In a speech in Germany Wednesday, President Barack Obama said it's time to take "bold action" on climate change. Many believe that major changes to policies on carbon emissions lie ahead, which would mean a host of new regulations for businesses.
Over the past several weeks, we checked in with our colleagues and friends in a series of conversations called "Looking Ahead," today, poet Nikky Finney. Two years ago, she riveted the audience as she accepted a National Book Award for her poetry collection "Head Off & Split."
In the 1500s, Italy is bursting with some of the most influential and vivid figures in history. Many — like Leonardo da Vinci, who balanced art and the sciences; Galileo Galilei, who turned his telescope to the heavens; and Niccolo Machiavelli, who calculated the ruthless politics of the day — are still remembered even now for their major contributions.
Author Sarah Dunant has drilled down into the Italian Renaissance for over a decade — reconstructing a time of artistic innovation, political corruption and war into captivating, and highly accurate, fiction.
Yesterday, seven people were killed and 24 wounded in bomb attacks in Iraq as a surge of violence there continues, 2,000 dead since April; numbers that haven't been seen since the worst days of 2006 and 2007. Then as now, the fighting is largely between Sunnis and Shiites, but this time, inflamed by the civil war raging next door in Syria.
When the State Department released its annual report on human trafficking Wednesday, we got a chilling reminder that even in 2013, slave labor is still embedded in the global food system.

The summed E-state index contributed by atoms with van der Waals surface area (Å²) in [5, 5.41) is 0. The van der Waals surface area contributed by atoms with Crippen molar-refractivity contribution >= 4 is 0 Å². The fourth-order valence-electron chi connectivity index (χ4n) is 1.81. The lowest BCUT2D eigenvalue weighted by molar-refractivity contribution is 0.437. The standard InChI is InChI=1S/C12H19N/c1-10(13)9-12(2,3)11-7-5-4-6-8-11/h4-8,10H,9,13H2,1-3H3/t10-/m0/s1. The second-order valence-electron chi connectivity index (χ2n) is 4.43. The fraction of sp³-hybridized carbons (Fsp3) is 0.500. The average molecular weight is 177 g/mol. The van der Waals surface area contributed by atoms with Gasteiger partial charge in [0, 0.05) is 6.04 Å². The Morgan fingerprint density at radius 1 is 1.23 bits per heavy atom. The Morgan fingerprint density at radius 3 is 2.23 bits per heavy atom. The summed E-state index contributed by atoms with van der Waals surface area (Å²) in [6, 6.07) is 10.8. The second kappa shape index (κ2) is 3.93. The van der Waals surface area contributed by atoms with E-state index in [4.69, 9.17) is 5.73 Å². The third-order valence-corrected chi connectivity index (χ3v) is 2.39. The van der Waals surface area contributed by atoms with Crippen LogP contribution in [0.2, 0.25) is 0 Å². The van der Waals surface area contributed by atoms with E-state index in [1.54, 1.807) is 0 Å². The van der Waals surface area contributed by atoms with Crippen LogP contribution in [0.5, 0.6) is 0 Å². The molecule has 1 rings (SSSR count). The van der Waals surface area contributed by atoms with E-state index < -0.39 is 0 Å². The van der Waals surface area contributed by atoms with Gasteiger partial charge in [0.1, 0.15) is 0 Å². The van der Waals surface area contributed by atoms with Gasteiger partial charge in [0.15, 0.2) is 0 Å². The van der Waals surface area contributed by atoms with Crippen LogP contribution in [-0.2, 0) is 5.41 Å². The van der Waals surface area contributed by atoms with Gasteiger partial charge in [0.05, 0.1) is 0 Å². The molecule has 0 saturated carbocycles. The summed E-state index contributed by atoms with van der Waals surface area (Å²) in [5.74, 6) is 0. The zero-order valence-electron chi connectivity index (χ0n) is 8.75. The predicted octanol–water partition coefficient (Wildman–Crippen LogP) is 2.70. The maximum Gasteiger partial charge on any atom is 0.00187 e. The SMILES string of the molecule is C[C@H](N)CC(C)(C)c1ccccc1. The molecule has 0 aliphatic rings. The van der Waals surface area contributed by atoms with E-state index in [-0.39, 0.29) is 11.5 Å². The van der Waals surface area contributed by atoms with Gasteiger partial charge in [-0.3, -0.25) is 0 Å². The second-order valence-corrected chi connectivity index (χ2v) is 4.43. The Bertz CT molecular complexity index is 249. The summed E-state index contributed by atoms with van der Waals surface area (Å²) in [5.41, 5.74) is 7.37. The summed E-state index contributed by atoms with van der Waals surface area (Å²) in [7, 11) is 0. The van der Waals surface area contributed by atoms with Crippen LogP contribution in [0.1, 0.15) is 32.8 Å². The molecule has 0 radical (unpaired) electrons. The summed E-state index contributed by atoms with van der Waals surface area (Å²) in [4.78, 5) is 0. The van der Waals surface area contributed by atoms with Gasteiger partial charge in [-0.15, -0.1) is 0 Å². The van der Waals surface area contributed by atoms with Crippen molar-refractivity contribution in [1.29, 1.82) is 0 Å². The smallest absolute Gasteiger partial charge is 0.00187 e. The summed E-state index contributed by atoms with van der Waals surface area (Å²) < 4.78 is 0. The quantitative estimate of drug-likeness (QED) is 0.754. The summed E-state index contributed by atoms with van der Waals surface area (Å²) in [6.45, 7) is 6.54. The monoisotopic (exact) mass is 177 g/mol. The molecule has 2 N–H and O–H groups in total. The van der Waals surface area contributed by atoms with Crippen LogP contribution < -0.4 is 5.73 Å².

As many as 27 million men, women and children are estimated to be trafficking victims at any given time, according to the report. And some of those victims, the State Department says, are later forced to work in agriculture and food processing (though no one has a good idea how many).
Originally published on Thu June 20, 2013 11:53 am
We don't know how, but we missed a major scandal brewing in the Navy for decades. It's important, so even if we're a little late to the story we still wanted to point it out: Cap'n Crunch is an impostor.
The Cap'n was unmasked on June 14 by a food blogger, who noticed the uniform he wears on cereal boxes had the stripes of a commander, not a captain. That is: A captain has four stripes on his sleeve, while a commander has three.
Soldiers approach armored vehicles after a training exercise at Fort Bliss, Texas, in January.
Credit Tony Gutierrez / AP
Maj. Gen. Dana Pittard, the commanding officer at Fort Bliss until last month, spearheaded efforts to break the taboo on seeking help for mental issues. Pittard, shown here at Fort Bliss in 2012, also implemented mandatory interactive suicide prevention training.
A person having a stroke may not be in a war zone, but his or her life is in danger all the same. That's enough to trigger post-traumatic stress disorder in some stroke survivors, researchers say, with symptoms like panic attacks, nightmares and flashes of anger.
Originally published on Thu June 20, 2013 12:02 pm
The Supreme Court has struck down a law mandating that nonprofit organizations adopt a policy opposing prostitution as a condition for receiving federal funds for HIV/AIDS programs abroad, saying such a requirement violated the groups' free-speech rights.
In the 6-2 decision, Chief Justice John Roberts led the majority, with Justice Antonin Scalia and Justice Clarence Thomas dissenting. Justice Elena Kagan recused herself.